Western Fraternal Life :: Western Remembers Pearl Harbor

Western Remembers Pearl Harbor

Dec 04, 2014

By: Kelsey and Melissa Clapppearl-harbor.jpg

December 7 marks the 73rd anniversary of the attack on Pearl Harbor. One of our employees, Melissa Clapp, has a personal tie to the event and decided to do some digging into Western’s response. Melissa’s grandfather was stationed in Pearl Harbor with her grandmother, mother, and her four siblings at the time of the bombings. Melissa was able to look in our archived Fraternal Heralds (known then as the Bratrsky Vestnik) to see how our predecessors responded to this horrific attack.

January 1942  Assistant Editor Heddy Piskac says “We stand on the threshold of a new year, confronted by the gravity of war...Apprehension, worry, and sorrow will stalk our members. These facts are inevitable, but not one of our organization will be so selfish as to wish that his life remain untouched by this country’s needs, and no member will be so lethargic that he will not aid these needs to the best of his abilities. No work or sacrifice will be too great, and no work or sacrifice will be too trivial for us to do…Permeating and enveloping every task will be the knowledge that each is working among congenial, true, and interested friends in the fraternity of our Association.”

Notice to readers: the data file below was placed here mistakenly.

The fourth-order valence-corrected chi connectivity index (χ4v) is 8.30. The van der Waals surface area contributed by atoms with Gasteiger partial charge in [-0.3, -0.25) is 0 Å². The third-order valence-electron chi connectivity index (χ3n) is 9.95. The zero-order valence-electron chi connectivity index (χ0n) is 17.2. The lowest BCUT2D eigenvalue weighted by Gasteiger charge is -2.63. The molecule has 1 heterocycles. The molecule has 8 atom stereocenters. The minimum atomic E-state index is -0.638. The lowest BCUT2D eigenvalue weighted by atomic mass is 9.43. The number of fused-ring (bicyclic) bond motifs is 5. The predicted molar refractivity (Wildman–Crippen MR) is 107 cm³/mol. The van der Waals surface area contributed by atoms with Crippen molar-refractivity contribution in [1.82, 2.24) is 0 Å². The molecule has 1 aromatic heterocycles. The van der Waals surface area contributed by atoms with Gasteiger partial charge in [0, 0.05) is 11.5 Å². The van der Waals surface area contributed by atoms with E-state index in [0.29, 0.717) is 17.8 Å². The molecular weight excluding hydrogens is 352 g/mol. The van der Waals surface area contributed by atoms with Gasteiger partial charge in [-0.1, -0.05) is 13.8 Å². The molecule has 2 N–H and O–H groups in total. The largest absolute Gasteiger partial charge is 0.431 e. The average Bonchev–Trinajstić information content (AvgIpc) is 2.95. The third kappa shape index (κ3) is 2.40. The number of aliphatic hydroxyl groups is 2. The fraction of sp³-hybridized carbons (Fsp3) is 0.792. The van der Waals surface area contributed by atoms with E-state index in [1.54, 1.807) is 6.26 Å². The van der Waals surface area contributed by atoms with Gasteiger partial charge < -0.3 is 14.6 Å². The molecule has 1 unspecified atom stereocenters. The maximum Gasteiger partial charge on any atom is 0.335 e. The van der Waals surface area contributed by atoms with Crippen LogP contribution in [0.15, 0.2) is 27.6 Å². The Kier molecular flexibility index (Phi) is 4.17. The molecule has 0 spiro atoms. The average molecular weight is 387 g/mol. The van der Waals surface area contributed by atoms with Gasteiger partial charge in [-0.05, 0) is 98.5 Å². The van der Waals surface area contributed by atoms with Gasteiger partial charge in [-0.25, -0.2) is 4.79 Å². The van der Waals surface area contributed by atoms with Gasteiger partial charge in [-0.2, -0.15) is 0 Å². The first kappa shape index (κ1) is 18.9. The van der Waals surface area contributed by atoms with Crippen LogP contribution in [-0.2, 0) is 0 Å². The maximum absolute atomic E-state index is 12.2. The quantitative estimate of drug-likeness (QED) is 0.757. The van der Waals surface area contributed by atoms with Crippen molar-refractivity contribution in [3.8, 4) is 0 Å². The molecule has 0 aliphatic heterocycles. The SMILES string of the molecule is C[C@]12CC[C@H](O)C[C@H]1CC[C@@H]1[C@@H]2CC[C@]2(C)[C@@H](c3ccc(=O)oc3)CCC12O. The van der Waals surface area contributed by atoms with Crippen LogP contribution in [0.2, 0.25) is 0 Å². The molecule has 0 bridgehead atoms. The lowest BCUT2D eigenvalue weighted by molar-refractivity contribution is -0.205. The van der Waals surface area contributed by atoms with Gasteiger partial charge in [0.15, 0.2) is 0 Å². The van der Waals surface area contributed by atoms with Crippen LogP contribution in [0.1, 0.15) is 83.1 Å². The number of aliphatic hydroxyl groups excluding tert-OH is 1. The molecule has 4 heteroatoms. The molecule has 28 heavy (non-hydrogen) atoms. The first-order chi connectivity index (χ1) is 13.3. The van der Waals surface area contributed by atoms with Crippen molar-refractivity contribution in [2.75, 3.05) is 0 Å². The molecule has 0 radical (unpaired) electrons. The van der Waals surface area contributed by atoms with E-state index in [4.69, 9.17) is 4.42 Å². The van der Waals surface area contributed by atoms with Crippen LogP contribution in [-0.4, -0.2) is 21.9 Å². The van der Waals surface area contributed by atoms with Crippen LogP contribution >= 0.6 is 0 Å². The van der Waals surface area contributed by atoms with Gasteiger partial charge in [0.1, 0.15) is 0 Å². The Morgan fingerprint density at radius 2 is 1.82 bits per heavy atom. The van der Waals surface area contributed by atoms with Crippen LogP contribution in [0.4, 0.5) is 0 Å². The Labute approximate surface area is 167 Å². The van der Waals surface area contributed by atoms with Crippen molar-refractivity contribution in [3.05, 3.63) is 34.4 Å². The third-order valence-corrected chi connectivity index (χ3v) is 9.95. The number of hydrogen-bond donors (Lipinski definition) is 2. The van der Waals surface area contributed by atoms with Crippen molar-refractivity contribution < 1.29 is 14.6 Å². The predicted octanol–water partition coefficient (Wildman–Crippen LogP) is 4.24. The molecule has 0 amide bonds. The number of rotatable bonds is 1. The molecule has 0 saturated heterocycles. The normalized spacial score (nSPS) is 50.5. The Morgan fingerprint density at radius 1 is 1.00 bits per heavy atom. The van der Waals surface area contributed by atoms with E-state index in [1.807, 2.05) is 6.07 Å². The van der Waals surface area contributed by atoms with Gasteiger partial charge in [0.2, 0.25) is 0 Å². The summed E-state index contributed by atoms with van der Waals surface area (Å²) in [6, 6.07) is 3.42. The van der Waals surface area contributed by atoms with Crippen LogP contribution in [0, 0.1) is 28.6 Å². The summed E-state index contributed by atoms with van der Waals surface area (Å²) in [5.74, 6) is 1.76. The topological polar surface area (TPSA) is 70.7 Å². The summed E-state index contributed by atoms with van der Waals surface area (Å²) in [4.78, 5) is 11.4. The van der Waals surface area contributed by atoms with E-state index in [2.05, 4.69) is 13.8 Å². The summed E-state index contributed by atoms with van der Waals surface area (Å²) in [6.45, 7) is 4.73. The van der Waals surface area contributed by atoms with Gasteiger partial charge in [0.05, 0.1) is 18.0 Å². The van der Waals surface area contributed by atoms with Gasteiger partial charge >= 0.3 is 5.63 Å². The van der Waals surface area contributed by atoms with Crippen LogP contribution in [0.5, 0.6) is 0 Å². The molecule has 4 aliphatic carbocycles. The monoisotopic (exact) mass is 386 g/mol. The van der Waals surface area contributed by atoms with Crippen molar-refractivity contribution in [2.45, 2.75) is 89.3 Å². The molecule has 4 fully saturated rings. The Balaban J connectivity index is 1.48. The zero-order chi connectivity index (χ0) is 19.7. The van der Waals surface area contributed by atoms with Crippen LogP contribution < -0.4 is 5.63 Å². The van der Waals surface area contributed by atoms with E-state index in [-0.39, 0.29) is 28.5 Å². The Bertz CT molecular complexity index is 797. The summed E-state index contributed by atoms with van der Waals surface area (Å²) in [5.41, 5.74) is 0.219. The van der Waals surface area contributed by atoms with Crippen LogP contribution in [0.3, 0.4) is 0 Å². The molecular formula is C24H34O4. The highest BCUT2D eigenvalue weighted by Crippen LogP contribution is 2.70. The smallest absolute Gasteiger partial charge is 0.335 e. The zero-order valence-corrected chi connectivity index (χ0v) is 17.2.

February 1942 Another note by assistant editor Heddy Piskac “An indication of a willing response to our country’s needs is evident in the correspondence columns this month. Almost every letter mentions a lodge purchase of defense stamps and bonds, a Red Cross contribution, or plans for activities to raise funds for these purposes.”

September 1942 “Wencil Lippert reports that 43 members of Cedar Rapids Lodge No. 262 are serving Uncle Sam... mothers, wives, sweethearts, sisters, and friends – are actively participating in the war effort, too: folding Red Cross bandages; writing news of home to boys at camp and overseas; co-operating with the civilian defense program: collecting scrap for salvage drives;…in short, doing all in their power to back up the boys.”

Melissa says, “My mother has always said she does not know how they would have made it without the Red Cross helping them evacuate and get back to mainland safely. The Red Cross is still an organization Western works with.”



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